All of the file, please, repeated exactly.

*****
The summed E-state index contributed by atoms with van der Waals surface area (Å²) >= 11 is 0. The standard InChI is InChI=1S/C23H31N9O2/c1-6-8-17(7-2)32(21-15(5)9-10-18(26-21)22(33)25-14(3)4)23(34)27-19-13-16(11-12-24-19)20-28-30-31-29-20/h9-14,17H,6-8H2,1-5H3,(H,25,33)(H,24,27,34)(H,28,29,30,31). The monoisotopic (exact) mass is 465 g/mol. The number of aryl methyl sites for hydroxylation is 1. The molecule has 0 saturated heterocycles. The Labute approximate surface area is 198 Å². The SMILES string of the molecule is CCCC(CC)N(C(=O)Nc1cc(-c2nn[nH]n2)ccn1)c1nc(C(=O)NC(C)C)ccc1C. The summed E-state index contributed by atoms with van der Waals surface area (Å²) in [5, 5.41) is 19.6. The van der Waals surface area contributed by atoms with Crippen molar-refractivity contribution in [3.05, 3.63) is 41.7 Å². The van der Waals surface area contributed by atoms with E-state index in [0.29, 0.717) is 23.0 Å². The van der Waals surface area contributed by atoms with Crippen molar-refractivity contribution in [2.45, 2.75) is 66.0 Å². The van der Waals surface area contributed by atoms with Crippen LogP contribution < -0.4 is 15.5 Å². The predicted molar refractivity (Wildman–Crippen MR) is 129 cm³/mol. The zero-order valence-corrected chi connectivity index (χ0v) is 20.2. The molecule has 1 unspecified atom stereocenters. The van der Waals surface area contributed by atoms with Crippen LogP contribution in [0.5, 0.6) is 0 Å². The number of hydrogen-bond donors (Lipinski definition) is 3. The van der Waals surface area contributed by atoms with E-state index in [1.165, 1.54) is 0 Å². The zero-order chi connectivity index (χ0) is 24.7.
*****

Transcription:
The summed E-state index contributed by atoms with van der Waals surface area (Å²) >= 11 is 0. The standard InChI is InChI=1S/C23H31N9O2/c1-6-8-17(7-2)32(21-15(5)9-10-18(26-21)22(33)25-14(3)4)23(34)27-19-13-16(11-12-24-19)20-28-30-31-29-20/h9-14,17H,6-8H2,1-5H3,(H,25,33)(H,24,27,34)(H,28,29,30,31). The monoisotopic (exact) mass is 465 g/mol. The number of aryl methyl sites for hydroxylation is 1. The molecule has 0 saturated heterocycles. The Labute approximate surface area is 198 Å². The SMILES string of the molecule is CCCC(CC)N(C(=O)Nc1cc(-c2nn[nH]n2)ccn1)c1nc(C(=O)NC(C)C)ccc1C. The summed E-state index contributed by atoms with van der Waals surface area (Å²) in [5, 5.41) is 19.6. The van der Waals surface area contributed by atoms with Crippen molar-refractivity contribution in [3.05, 3.63) is 41.7 Å². The van der Waals surface area contributed by atoms with E-state index in [0.29, 0.717) is 23.0 Å². The van der Waals surface area contributed by atoms with Crippen molar-refractivity contribution in [2.45, 2.75) is 66.0 Å². The van der Waals surface area contributed by atoms with Crippen LogP contribution < -0.4 is 15.5 Å². The predicted molar refractivity (Wildman–Crippen MR) is 129 cm³/mol. The zero-order valence-corrected chi connectivity index (χ0v) is 20.2. The molecule has 1 unspecified atom stereocenters. The van der Waals surface area contributed by atoms with Crippen LogP contribution in [0.5, 0.6) is 0 Å². The number of hydrogen-bond donors (Lipinski definition) is 3. The van der Waals surface area contributed by atoms with E-state index in [1.165, 1.54) is 0 Å². The zero-order chi connectivity index (χ0) is 24.7.